Will we ever see the rights returned (especially after they seemed to be stolen from the people of California)?  I hope so. There are some blogs I’ve seen that suggest that they can be overturned because they are not constitutional. I really hope that they are overturned, because I really feel we have been burned by the religious right and many other organizations that supported Prop 8.

As I said in my reply to the original blog, I really feel that more education in the Black, Latino, Asian – hell in every community – is really needed. Things are better than they were 20 years ago, but they can get a lot better. If we continue to only attack the naysayers and not approach them with intelligence and dignity, what do you expect to get back? The same attacks and that will not get us anywhere. I hope we do have a better future with Obama for everyone.

Hugs, Michelle Lee

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My Wife, Bob

My Wife, Bob

I often wonder sometimes how I would have reacted if the shoe was on the other foot – that being, that, if one night, my wife would have come to bed, got under the sheets and surprised me wearing Men’s Briefs and genitalia to compliment them. Could I be ok with that, if it were me?

Lets take it a step further and add in Male hormones, a boy hair cut, facial hair and she would now like YOU to address her, as “him” – a “man” named Bob.

I have talked with hundreds of M2F cross dressers and transsexuals, and one of the things that I find that most (but not all) have overwhelmingly in common, is that they identify as heterosexual, or Trans-Lesbian. I wonder how any of these people (or anyone, for that matter) would feel if their wife came home and said, “I think I am man”.

If you’re Transgendered, try to imagine for one second that your not. Now imagine your beautiful wife that you fell in love with – and all her femininity that balances your masculinity, is now being offset by her’s. Think about your first company picnic, where you bring your wife and all your co-workers and even your boss is first exposed to your “spouse”, Bob. Could you deal with having to be forced to appear as a homosexual Gay man?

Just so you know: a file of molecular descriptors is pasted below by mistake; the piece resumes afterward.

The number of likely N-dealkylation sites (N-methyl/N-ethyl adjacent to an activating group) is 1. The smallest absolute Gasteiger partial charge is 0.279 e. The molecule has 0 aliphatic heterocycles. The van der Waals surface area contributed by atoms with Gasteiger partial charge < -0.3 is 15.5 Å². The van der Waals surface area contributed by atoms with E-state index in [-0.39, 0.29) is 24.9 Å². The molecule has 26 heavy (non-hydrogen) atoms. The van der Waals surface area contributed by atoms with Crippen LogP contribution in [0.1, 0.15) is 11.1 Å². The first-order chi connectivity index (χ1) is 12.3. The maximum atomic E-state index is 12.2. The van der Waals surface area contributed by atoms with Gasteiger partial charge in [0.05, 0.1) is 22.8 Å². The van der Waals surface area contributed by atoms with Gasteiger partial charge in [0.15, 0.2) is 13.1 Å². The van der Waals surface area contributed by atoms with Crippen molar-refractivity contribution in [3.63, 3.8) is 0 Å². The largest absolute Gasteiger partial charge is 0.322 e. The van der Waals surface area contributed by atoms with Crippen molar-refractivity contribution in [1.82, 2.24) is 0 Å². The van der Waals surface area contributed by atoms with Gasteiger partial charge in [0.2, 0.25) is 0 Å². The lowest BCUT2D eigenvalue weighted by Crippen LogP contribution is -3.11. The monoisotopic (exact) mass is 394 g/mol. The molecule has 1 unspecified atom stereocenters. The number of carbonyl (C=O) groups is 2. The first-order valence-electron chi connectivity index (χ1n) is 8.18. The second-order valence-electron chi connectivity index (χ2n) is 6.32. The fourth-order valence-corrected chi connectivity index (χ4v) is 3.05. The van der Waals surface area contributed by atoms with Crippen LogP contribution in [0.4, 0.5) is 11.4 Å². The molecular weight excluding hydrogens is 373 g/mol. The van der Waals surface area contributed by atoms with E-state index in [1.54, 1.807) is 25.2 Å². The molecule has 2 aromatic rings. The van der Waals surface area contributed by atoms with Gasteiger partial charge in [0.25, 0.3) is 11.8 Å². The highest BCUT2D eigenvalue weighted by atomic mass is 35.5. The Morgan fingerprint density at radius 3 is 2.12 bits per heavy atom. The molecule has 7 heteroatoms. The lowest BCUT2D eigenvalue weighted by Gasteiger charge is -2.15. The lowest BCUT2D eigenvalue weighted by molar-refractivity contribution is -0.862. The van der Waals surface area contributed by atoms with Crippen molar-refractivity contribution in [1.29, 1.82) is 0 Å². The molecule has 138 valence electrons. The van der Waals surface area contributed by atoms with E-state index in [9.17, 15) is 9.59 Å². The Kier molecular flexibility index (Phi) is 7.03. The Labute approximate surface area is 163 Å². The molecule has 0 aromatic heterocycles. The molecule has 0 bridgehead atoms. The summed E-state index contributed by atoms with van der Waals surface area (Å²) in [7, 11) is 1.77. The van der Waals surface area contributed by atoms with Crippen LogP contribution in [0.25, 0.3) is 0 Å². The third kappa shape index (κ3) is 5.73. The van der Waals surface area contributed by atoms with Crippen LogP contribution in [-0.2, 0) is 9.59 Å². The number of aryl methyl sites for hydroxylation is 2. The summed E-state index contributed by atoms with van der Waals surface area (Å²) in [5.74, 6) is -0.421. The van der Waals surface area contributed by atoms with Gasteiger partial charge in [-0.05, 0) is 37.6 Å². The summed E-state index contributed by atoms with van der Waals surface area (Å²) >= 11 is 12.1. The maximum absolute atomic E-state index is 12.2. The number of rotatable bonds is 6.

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MSNBC’s ‘Born in the Wrong Body: A Change of Heart’

[Update to the review: Josef has contributed to the discussion forum on the show here. Worth a read. ]

I knew that I wanted to write a post about ‘Born in the Wrong Body: A Change of Heart’ before it even aired, especially so because many of my friends told me they were reluctant or nervous about watching it for themselves. As someone who has not made a gender transition even once (let alone twice, or even three times!) I felt I could view it dispassionately and objectively.

However, after seeing it, I found myself affected in quite unexpected ways. The aspects that I expected to feel negatively about were just not there, and my overall reaction was very mixed – finding both positive and negative emotions rolling together leaving me … somewhat neutral. I have decided simply to write a synopsis of what we were shown, and leave it up to the reader to come to their own conclusions. I’m sure if this spurs you to watch the show, you can find it on YouTube, or coming up in MSNBC’s frequent re-run schedule.

I’m going to use the pronouns that (mostly) match the current gender presentation of the two people shown in the documentary. (If this offends you, I’m sorry – in a case like this, there simply is no “right way”.) Without further ado, here’s what we learn:

It was stressed up front that of all those who transition, only a very, very tiny proportion ever “go back”. In fact, I suspect the two subjects we follow were the only ones who could be identified and were willing to have their stories told. Most similar documentary programs feature three or more subjects to give a wider experience.